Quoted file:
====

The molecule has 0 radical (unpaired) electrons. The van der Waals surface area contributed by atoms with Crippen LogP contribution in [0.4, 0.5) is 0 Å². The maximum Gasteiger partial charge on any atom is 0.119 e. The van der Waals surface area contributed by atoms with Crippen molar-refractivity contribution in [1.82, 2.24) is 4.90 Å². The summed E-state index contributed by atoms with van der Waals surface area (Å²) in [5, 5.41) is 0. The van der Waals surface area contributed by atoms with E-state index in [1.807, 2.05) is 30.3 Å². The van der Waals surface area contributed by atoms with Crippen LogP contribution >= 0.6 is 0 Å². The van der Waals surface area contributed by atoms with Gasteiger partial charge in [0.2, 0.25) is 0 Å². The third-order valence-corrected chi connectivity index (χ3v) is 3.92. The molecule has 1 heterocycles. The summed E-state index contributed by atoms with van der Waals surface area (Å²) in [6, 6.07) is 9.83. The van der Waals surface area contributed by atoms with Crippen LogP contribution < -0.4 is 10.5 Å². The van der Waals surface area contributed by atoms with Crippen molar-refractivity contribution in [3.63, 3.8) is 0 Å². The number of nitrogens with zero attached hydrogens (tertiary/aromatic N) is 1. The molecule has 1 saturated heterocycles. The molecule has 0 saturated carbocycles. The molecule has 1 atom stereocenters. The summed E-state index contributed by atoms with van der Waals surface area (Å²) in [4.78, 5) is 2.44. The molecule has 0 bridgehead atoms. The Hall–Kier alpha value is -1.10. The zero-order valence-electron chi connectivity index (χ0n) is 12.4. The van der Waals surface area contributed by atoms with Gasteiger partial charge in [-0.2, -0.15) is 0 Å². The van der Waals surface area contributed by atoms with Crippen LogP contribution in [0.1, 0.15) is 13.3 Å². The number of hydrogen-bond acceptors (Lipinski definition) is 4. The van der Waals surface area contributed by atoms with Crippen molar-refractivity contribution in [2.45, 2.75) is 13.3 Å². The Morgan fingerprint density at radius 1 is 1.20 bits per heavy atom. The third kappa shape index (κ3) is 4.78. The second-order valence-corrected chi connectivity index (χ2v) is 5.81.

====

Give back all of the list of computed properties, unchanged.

The molecule has 0 radical (unpaired) electrons. The van der Waals surface area contributed by atoms with Crippen LogP contribution in [0.4, 0.5) is 0 Å². The maximum Gasteiger partial charge on any atom is 0.119 e. The van der Waals surface area contributed by atoms with Crippen molar-refractivity contribution in [1.82, 2.24) is 4.90 Å². The summed E-state index contributed by atoms with van der Waals surface area (Å²) in [5, 5.41) is 0. The van der Waals surface area contributed by atoms with E-state index in [1.807, 2.05) is 30.3 Å². The van der Waals surface area contributed by atoms with Crippen LogP contribution >= 0.6 is 0 Å². The van der Waals surface area contributed by atoms with Gasteiger partial charge in [0.2, 0.25) is 0 Å². The third-order valence-corrected chi connectivity index (χ3v) is 3.92. The molecule has 1 heterocycles. The summed E-state index contributed by atoms with van der Waals surface area (Å²) in [6, 6.07) is 9.83. The van der Waals surface area contributed by atoms with Crippen LogP contribution < -0.4 is 10.5 Å². The van der Waals surface area contributed by atoms with Crippen molar-refractivity contribution in [3.63, 3.8) is 0 Å². The number of nitrogens with zero attached hydrogens (tertiary/aromatic N) is 1. The molecule has 1 saturated heterocycles. The molecule has 0 saturated carbocycles. The molecule has 1 atom stereocenters. The summed E-state index contributed by atoms with van der Waals surface area (Å²) in [4.78, 5) is 2.44. The molecule has 0 bridgehead atoms. The Hall–Kier alpha value is -1.10. The zero-order valence-electron chi connectivity index (χ0n) is 12.4. The van der Waals surface area contributed by atoms with Gasteiger partial charge in [-0.2, -0.15) is 0 Å². The van der Waals surface area contributed by atoms with Crippen LogP contribution in [0.1, 0.15) is 13.3 Å². The number of hydrogen-bond acceptors (Lipinski definition) is 4. The van der Waals surface area contributed by atoms with Crippen molar-refractivity contribution in [2.45, 2.75) is 13.3 Å². The Morgan fingerprint density at radius 1 is 1.20 bits per heavy atom. The third kappa shape index (κ3) is 4.78. The second-order valence-corrected chi connectivity index (χ2v) is 5.81.